Man on the Ledge

I went onto the balcony with my coffee, even though I had an ulcer. I’m afraid of heights.

The sunrise was beautiful. I wish I could’ve seen it.

In the corner of my eye I saw a bird but it was Mr. Aldermaston, from 2142. He was standing on the ledge between our balconies.

“Don’t jump!” I said. I’d seen that on television.

Mr. Aldermaston’s palms were spread out as wide as palms could spread against the wall. I could see him breathing. He was wearing his bowler hat. And a beige suit.

“Are you alright?”

He kept breathing, at least.

“Do you want me to call Emergency?”

Mr. Aldermaston shook his head.

I was worried that it would get windier.

It did.

A gush of wind blew Mr. Aldermaston’s hat off. We both watched it fall. It fell for about 21 seconds.

I looked at my watch. It was 8:30.

“I have to go to work,” I said.

* * *

When I got home, I went straight back out there. Mr. Aldermaston was still on the ledge. He had on the same bowler hat. I guess it was a different one.

The sunset was beautiful. Probably.

“Is there anything I can do for you?”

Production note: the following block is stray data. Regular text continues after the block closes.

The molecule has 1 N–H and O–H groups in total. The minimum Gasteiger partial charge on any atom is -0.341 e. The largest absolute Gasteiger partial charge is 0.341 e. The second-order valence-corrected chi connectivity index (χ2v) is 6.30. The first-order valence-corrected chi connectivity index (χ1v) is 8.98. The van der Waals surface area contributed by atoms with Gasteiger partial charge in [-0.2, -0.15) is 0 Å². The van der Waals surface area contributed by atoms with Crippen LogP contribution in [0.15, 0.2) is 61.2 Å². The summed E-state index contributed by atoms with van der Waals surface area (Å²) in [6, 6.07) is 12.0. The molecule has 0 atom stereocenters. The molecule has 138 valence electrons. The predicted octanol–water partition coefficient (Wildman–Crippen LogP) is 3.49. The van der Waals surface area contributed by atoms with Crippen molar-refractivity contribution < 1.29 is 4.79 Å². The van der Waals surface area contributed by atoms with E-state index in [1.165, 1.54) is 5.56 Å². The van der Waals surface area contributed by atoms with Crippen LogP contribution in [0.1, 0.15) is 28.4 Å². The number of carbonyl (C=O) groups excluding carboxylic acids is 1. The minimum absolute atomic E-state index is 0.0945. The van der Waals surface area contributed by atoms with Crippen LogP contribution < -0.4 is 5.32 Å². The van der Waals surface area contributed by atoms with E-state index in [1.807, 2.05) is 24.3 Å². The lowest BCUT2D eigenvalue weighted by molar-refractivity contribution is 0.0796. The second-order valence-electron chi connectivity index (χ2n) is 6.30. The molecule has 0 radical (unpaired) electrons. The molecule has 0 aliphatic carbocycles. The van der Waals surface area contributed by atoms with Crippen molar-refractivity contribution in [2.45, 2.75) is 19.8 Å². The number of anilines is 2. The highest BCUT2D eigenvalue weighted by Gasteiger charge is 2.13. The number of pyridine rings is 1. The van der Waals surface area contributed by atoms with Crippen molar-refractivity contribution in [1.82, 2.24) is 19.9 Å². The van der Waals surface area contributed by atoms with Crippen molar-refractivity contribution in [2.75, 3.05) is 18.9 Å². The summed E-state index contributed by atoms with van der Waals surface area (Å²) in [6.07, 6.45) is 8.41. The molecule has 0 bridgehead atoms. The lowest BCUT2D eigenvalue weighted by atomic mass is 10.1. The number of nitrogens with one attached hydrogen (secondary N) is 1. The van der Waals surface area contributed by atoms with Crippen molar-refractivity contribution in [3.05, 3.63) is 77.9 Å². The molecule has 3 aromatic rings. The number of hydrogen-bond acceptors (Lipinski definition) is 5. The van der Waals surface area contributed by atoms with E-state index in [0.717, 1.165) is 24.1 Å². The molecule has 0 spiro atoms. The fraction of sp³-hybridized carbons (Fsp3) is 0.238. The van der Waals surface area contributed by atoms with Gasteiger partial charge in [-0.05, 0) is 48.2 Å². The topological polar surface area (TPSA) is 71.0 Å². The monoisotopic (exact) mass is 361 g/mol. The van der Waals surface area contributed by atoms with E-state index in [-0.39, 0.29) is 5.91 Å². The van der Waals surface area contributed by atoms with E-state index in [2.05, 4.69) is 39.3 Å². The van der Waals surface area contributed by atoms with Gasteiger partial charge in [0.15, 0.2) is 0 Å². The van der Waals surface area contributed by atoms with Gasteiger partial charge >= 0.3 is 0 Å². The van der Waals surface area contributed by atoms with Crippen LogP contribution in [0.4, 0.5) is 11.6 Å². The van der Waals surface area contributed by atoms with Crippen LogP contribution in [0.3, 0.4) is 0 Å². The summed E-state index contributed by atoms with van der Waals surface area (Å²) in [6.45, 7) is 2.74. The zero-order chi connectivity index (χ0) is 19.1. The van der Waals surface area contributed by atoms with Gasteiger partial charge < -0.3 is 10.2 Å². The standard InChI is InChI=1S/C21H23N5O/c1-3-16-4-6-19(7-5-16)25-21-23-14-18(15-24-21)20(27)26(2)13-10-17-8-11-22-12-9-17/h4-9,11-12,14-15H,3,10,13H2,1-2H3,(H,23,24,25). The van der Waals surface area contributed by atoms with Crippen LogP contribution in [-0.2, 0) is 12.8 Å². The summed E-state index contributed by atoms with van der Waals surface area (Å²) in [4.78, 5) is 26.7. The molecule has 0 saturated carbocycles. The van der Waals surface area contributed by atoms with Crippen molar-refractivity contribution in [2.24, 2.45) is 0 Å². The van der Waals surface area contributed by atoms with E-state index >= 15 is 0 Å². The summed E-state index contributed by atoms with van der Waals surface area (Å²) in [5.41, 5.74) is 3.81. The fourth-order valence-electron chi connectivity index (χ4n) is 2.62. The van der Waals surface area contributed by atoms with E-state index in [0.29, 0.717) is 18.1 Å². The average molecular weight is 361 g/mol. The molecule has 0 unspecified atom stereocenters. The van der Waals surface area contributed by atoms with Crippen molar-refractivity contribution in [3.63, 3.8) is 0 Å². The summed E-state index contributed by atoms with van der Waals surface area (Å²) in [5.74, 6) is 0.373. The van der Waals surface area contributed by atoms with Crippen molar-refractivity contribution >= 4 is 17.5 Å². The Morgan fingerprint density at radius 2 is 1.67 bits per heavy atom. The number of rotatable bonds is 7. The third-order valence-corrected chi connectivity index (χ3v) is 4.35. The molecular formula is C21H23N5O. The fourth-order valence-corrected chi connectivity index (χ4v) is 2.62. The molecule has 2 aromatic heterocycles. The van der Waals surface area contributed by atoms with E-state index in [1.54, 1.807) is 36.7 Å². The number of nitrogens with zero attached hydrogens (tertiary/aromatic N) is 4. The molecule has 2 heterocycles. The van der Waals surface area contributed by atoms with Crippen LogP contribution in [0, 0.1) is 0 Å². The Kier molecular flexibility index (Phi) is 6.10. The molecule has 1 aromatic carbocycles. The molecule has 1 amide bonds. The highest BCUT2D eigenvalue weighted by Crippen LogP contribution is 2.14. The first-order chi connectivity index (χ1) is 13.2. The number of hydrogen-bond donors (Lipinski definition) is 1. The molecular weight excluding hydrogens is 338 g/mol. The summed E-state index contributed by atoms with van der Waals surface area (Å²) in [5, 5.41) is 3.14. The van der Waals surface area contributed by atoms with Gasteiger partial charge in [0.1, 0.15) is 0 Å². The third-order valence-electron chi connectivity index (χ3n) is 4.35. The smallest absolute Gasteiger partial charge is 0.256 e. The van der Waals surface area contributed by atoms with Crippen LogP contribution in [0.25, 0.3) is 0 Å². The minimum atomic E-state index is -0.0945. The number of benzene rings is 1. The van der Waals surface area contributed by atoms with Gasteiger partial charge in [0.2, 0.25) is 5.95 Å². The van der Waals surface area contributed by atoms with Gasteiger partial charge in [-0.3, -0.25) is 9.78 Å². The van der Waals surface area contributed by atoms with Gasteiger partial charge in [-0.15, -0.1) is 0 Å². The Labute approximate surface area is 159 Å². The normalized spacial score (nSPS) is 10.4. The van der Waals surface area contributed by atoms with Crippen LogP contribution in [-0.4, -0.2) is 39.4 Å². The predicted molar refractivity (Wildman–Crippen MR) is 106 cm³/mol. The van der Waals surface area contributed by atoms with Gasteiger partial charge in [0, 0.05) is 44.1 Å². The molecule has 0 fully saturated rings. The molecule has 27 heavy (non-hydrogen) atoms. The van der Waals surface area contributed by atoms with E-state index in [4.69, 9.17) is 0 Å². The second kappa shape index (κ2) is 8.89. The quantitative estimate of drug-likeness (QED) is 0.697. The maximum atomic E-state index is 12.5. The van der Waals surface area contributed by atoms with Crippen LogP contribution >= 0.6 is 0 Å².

He didn’t answer.

“Would anything make your life better?”

He didn’t answer.

“Would you like some coffee?”

He nodded.

When I sat the coffee on the ledge, I accidentally looked down. I backed away from the railing.

Mr. Aldermaston edged towards the coffee. Exactly half-way between the balconies is a gargoyle. He had to manoeuvre over that.

“I forgot to ask if you take cream.”

He seemed to be drinking it anyway.

* * *

The next morning, Mr. Aldermaston was sitting on the gargoyle. He was wearing a different beige suit. I was pretty sure.

It was easier getting the coffee to him, now. I put cream in it, just in case.

I didn’t say anything to Mr. Aldermaston because I didn’t really see the point.

“It’s a nice sunrise,” I said, imagining that it was.

* * *

I went for a walk.

I was walking back. I saw a bird outside the apartment, only it was Mr. Aldermaston’s bowler hat. I picked it up.

Mr. Aldermaston landed in front of me. 

I wasn’t so much shocked that he jumped, though I was. He bounced at least five feet in the air.

I dropped the hat.

* * *

Mr. Aldermaston survived. He disappeared for a long time. When he came back to his apartment, he was in an electric wheelchair.

I see him on his balcony some mornings, in his chair, with his coffee.

We smile. We nod our heads, sometimes. Watching the buildings that block the skyline.

Rolli is a writer and cartoonist from Regina. His most recent story collection, I Am Currently Working on a Novel, was long-listed for the Frank O’Connor International Short Story Award and shortlisted for the High Plains Book Award. As a regular contributor to The Walrus, Rolli produces an original short story and cartoon every week for @rolliwrites